Section 4 of the Act of July 11, 1917, P. L. 818, substantially provides that on or before the 15th day of January of every year the owner of a dog six months old or over must apply to the County Treasurer for a license for cach dog owned or kept by him, accompanying such application with a fee, the amount of which is regulated by the Act.
Section 17 makes it unlawful for any person to own or harbor such a dog unless it is licensed as aforesaid, and Section 35 imposes a penalty on persons who fail or refuse to comply with the provisions of the statute.
Under the provisions of this Act I am of the opinion that the owner or harborer of a dog, who fails or neglects to take out a license on or before the 15th day of January, cannot be compelled to pay the license fee if the dog be found running at large by the constable, or if the owner, himself, kills the unlicensed dog, subsequent to that date.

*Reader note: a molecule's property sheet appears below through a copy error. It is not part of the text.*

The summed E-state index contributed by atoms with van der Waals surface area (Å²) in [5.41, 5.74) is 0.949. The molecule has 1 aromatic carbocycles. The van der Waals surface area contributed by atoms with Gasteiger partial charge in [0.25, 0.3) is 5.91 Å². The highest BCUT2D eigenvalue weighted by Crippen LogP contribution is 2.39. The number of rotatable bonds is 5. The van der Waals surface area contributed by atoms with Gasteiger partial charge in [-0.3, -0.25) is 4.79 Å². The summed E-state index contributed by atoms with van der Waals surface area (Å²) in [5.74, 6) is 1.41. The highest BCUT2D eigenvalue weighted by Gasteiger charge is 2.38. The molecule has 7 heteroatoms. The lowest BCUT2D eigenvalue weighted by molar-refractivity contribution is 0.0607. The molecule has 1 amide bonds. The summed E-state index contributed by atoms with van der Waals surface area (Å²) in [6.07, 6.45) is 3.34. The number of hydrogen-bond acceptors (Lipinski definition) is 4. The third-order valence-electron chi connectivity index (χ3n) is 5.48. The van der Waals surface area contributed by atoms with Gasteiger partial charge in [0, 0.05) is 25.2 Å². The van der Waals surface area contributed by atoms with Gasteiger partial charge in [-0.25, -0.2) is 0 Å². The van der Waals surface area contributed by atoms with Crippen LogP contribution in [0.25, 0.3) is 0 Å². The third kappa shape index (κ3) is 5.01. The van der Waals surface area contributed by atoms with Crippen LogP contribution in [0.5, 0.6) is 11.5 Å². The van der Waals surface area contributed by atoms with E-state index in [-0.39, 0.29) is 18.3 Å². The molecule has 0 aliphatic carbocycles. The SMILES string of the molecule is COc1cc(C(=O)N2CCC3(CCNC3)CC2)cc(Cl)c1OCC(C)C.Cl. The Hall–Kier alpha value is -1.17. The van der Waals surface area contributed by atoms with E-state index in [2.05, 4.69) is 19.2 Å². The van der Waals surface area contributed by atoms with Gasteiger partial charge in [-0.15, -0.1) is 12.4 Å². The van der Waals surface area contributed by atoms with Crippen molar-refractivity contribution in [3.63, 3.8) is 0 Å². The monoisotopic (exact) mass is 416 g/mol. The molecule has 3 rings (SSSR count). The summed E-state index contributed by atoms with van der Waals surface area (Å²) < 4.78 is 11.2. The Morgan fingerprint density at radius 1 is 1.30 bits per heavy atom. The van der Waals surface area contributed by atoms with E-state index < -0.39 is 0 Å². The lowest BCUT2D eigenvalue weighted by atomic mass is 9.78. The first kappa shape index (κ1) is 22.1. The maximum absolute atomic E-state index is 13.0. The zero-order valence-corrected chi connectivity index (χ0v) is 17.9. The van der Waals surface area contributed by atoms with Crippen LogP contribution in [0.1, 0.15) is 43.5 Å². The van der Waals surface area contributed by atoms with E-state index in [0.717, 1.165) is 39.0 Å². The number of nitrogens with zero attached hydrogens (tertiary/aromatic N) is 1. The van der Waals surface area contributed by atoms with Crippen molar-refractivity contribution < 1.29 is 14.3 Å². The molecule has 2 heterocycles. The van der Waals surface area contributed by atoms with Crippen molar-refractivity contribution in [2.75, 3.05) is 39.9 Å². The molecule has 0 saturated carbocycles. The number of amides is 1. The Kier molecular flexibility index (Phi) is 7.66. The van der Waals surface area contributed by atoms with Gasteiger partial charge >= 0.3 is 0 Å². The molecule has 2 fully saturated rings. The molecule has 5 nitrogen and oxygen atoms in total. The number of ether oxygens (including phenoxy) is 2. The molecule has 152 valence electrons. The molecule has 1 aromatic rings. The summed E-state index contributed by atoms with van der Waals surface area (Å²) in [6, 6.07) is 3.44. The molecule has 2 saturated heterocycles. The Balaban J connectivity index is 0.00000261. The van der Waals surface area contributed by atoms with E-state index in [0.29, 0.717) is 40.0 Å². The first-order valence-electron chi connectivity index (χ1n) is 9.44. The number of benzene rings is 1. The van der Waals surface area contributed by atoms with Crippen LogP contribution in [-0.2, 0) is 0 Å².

I am of the opinion that the only recourse against the owner or harborer of the dog is a prosecution for the failure or refusal to comply with the provisions of the Act by taking out a license within the time therein prescribed, and you are now accordingly so advised.
Yours very truly,
Deputy Attorney General.
Morledge v Consolidated Expanded Metal Co. Equity—Corporations-Shares of Stock Purchased on Default of Collateral
Plaintiff having purchased the capital shares of stock put up as collateral for a promissory note after default, was entitled to have a new certificate issued and to have all the rights of a stockholder in the corporation even though the original stockholder had by agreement assigned all his rights in the stock to the corporation.
The holder of a collateral note is not required to give notice to the corporation of the sale and purchase of shares of capital stock upon default and upon presentation of the certificate in proper form is entitled to a new certificate and to all the rights of a stockholder.
In Equity. No. 293 July Term, 1919. C. P. Allegheny County.
SHAFER, P. J., June 29, 1920.—The bill is for an injunction requiring the transfer of stock in the defendant company to the plaintiff.
FINDINGS OF FACT. 1. The defendant, the Consolidated Expanded Metal Companies, has an authorized capital stock of $450,000.00, of which $125,000.00 is common stock of the par value of $100.00 per share.